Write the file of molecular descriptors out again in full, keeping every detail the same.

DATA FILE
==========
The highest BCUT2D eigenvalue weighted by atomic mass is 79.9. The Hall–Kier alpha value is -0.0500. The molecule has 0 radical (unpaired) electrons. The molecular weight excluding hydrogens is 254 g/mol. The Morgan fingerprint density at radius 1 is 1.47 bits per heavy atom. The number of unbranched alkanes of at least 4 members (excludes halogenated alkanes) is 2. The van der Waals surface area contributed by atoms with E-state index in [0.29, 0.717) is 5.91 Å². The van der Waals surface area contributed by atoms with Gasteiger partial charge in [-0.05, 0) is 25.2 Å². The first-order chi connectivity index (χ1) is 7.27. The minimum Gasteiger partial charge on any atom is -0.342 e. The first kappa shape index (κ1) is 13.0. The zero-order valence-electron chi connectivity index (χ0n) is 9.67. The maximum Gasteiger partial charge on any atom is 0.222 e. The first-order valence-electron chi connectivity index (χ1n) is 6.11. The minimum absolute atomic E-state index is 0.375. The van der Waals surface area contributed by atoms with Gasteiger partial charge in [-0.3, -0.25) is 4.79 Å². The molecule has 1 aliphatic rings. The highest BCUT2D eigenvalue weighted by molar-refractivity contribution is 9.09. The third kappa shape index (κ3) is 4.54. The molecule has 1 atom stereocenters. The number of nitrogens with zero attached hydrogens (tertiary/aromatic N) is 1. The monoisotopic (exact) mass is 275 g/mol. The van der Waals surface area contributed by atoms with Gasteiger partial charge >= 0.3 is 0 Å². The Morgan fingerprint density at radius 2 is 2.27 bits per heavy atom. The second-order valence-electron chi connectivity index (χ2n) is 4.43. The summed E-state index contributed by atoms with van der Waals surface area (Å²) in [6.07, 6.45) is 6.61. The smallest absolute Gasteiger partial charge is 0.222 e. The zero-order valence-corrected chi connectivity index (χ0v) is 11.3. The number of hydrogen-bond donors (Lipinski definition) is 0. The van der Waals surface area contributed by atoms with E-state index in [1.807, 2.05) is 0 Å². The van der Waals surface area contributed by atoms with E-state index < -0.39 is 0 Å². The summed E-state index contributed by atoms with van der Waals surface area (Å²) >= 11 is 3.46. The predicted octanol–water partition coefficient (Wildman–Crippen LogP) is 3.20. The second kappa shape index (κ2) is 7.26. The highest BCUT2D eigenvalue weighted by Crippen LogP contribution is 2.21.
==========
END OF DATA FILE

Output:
The highest BCUT2D eigenvalue weighted by atomic mass is 79.9. The Hall–Kier alpha value is -0.0500. The molecule has 0 radical (unpaired) electrons. The molecular weight excluding hydrogens is 254 g/mol. The Morgan fingerprint density at radius 1 is 1.47 bits per heavy atom. The number of unbranched alkanes of at least 4 members (excludes halogenated alkanes) is 2. The van der Waals surface area contributed by atoms with E-state index in [0.29, 0.717) is 5.91 Å². The van der Waals surface area contributed by atoms with Gasteiger partial charge in [-0.05, 0) is 25.2 Å². The first-order chi connectivity index (χ1) is 7.27. The minimum Gasteiger partial charge on any atom is -0.342 e. The first kappa shape index (κ1) is 13.0. The zero-order valence-electron chi connectivity index (χ0n) is 9.67. The maximum Gasteiger partial charge on any atom is 0.222 e. The first-order valence-electron chi connectivity index (χ1n) is 6.11. The minimum absolute atomic E-state index is 0.375. The van der Waals surface area contributed by atoms with Gasteiger partial charge in [-0.3, -0.25) is 4.79 Å². The molecule has 1 aliphatic rings. The highest BCUT2D eigenvalue weighted by molar-refractivity contribution is 9.09. The third kappa shape index (κ3) is 4.54. The molecule has 1 atom stereocenters. The number of nitrogens with zero attached hydrogens (tertiary/aromatic N) is 1. The monoisotopic (exact) mass is 275 g/mol. The van der Waals surface area contributed by atoms with Gasteiger partial charge >= 0.3 is 0 Å². The Morgan fingerprint density at radius 2 is 2.27 bits per heavy atom. The second-order valence-electron chi connectivity index (χ2n) is 4.43. The summed E-state index contributed by atoms with van der Waals surface area (Å²) in [6.07, 6.45) is 6.61. The smallest absolute Gasteiger partial charge is 0.222 e. The zero-order valence-corrected chi connectivity index (χ0v) is 11.3. The number of hydrogen-bond donors (Lipinski definition) is 0. The van der Waals surface area contributed by atoms with E-state index in [1.807, 2.05) is 0 Å². The van der Waals surface area contributed by atoms with E-state index < -0.39 is 0 Å². The summed E-state index contributed by atoms with van der Waals surface area (Å²) >= 11 is 3.46. The predicted octanol–water partition coefficient (Wildman–Crippen LogP) is 3.20. The second kappa shape index (κ2) is 7.26. The highest BCUT2D eigenvalue weighted by Crippen LogP contribution is 2.21.